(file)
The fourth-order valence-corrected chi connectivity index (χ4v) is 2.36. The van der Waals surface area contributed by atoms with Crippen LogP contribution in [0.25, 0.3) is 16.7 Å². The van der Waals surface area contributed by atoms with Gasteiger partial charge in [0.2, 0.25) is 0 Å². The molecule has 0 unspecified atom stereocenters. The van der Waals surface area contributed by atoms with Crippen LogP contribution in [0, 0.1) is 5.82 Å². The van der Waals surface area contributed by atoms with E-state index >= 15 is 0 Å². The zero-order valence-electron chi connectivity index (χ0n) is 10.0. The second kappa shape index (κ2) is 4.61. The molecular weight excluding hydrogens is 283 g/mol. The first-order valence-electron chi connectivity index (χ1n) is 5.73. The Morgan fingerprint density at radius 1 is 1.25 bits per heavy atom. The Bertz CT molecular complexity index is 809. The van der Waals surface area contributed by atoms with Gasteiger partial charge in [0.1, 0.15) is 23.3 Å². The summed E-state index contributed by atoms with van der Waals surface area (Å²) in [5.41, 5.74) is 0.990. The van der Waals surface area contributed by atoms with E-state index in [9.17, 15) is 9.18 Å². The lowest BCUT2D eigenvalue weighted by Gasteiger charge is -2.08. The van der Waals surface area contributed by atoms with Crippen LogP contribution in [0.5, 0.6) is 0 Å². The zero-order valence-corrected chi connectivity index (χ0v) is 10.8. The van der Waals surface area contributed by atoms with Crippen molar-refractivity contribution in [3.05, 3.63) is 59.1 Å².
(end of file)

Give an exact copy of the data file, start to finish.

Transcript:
The fourth-order valence-corrected chi connectivity index (χ4v) is 2.36. The van der Waals surface area contributed by atoms with Crippen LogP contribution in [0.25, 0.3) is 16.7 Å². The van der Waals surface area contributed by atoms with Gasteiger partial charge in [0.2, 0.25) is 0 Å². The molecule has 0 unspecified atom stereocenters. The van der Waals surface area contributed by atoms with Crippen LogP contribution in [0, 0.1) is 5.82 Å². The van der Waals surface area contributed by atoms with E-state index >= 15 is 0 Å². The zero-order valence-electron chi connectivity index (χ0n) is 10.0. The second kappa shape index (κ2) is 4.61. The molecular weight excluding hydrogens is 283 g/mol. The first-order valence-electron chi connectivity index (χ1n) is 5.73. The Morgan fingerprint density at radius 1 is 1.25 bits per heavy atom. The Bertz CT molecular complexity index is 809. The van der Waals surface area contributed by atoms with Gasteiger partial charge in [0.1, 0.15) is 23.3 Å². The summed E-state index contributed by atoms with van der Waals surface area (Å²) in [5.41, 5.74) is 0.990. The van der Waals surface area contributed by atoms with E-state index in [9.17, 15) is 9.18 Å². The lowest BCUT2D eigenvalue weighted by Gasteiger charge is -2.08. The van der Waals surface area contributed by atoms with Crippen LogP contribution in [0.5, 0.6) is 0 Å². The zero-order valence-corrected chi connectivity index (χ0v) is 10.8. The van der Waals surface area contributed by atoms with Crippen molar-refractivity contribution in [3.05, 3.63) is 59.1 Å².